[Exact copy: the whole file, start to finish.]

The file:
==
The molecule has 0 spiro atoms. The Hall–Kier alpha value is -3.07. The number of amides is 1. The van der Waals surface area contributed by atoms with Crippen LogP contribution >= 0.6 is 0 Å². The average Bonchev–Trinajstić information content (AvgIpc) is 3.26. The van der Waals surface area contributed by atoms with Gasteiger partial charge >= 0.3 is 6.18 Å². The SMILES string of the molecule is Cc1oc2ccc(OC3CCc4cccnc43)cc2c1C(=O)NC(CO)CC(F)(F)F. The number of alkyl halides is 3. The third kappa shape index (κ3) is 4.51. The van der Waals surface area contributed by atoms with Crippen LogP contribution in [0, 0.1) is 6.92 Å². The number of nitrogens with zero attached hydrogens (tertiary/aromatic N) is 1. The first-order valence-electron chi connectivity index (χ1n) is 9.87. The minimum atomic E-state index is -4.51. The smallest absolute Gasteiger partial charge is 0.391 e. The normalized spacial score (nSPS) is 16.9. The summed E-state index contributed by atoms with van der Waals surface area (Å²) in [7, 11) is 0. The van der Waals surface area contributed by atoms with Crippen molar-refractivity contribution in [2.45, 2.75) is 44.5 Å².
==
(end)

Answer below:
The molecule has 0 spiro atoms. The Hall–Kier alpha value is -3.07. The number of amides is 1. The van der Waals surface area contributed by atoms with Crippen LogP contribution >= 0.6 is 0 Å². The average Bonchev–Trinajstić information content (AvgIpc) is 3.26. The van der Waals surface area contributed by atoms with Gasteiger partial charge >= 0.3 is 6.18 Å². The SMILES string of the molecule is Cc1oc2ccc(OC3CCc4cccnc43)cc2c1C(=O)NC(CO)CC(F)(F)F. The number of alkyl halides is 3. The third kappa shape index (κ3) is 4.51. The van der Waals surface area contributed by atoms with Crippen LogP contribution in [0, 0.1) is 6.92 Å². The number of nitrogens with zero attached hydrogens (tertiary/aromatic N) is 1. The first-order valence-electron chi connectivity index (χ1n) is 9.87. The minimum atomic E-state index is -4.51. The smallest absolute Gasteiger partial charge is 0.391 e. The normalized spacial score (nSPS) is 16.9. The summed E-state index contributed by atoms with van der Waals surface area (Å²) in [7, 11) is 0. The van der Waals surface area contributed by atoms with Crippen molar-refractivity contribution in [2.45, 2.75) is 44.5 Å².